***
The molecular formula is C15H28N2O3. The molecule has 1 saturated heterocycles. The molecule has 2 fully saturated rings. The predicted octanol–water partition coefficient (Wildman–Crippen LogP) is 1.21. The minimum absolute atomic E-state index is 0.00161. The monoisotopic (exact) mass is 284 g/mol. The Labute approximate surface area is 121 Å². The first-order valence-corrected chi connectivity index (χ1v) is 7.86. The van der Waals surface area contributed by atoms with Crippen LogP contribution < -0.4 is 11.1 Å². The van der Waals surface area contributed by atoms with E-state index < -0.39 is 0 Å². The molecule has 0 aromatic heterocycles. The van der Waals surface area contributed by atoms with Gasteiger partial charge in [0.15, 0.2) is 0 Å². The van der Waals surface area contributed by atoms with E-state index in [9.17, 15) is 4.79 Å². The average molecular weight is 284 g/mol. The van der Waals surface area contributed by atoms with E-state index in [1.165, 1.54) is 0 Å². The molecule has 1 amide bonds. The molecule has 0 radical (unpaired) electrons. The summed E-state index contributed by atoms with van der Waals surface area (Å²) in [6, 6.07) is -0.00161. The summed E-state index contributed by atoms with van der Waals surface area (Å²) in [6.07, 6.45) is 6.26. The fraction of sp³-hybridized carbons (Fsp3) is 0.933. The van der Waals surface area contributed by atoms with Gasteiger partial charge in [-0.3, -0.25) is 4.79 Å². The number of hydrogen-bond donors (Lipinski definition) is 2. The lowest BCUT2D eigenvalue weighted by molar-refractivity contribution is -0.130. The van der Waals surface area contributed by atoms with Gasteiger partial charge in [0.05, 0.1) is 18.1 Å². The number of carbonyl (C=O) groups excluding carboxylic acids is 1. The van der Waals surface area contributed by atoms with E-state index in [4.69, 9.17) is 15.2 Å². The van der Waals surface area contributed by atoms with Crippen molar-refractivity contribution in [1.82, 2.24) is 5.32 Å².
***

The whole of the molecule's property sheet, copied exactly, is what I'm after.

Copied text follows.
The molecular formula is C15H28N2O3. The molecule has 1 saturated heterocycles. The molecule has 2 fully saturated rings. The predicted octanol–water partition coefficient (Wildman–Crippen LogP) is 1.21. The minimum absolute atomic E-state index is 0.00161. The monoisotopic (exact) mass is 284 g/mol. The Labute approximate surface area is 121 Å². The first-order valence-corrected chi connectivity index (χ1v) is 7.86. The van der Waals surface area contributed by atoms with Crippen LogP contribution < -0.4 is 11.1 Å². The van der Waals surface area contributed by atoms with E-state index < -0.39 is 0 Å². The molecule has 0 aromatic heterocycles. The van der Waals surface area contributed by atoms with Gasteiger partial charge in [0.15, 0.2) is 0 Å². The van der Waals surface area contributed by atoms with E-state index in [9.17, 15) is 4.79 Å². The average molecular weight is 284 g/mol. The van der Waals surface area contributed by atoms with E-state index in [1.165, 1.54) is 0 Å². The molecule has 1 amide bonds. The molecule has 0 radical (unpaired) electrons. The summed E-state index contributed by atoms with van der Waals surface area (Å²) in [6, 6.07) is -0.00161. The summed E-state index contributed by atoms with van der Waals surface area (Å²) in [6.07, 6.45) is 6.26. The fraction of sp³-hybridized carbons (Fsp3) is 0.933. The van der Waals surface area contributed by atoms with Gasteiger partial charge in [-0.3, -0.25) is 4.79 Å². The number of hydrogen-bond donors (Lipinski definition) is 2. The lowest BCUT2D eigenvalue weighted by molar-refractivity contribution is -0.130. The van der Waals surface area contributed by atoms with Gasteiger partial charge in [0.05, 0.1) is 18.1 Å². The number of carbonyl (C=O) groups excluding carboxylic acids is 1. The van der Waals surface area contributed by atoms with E-state index in [4.69, 9.17) is 15.2 Å². The van der Waals surface area contributed by atoms with Crippen molar-refractivity contribution in [1.82, 2.24) is 5.32 Å².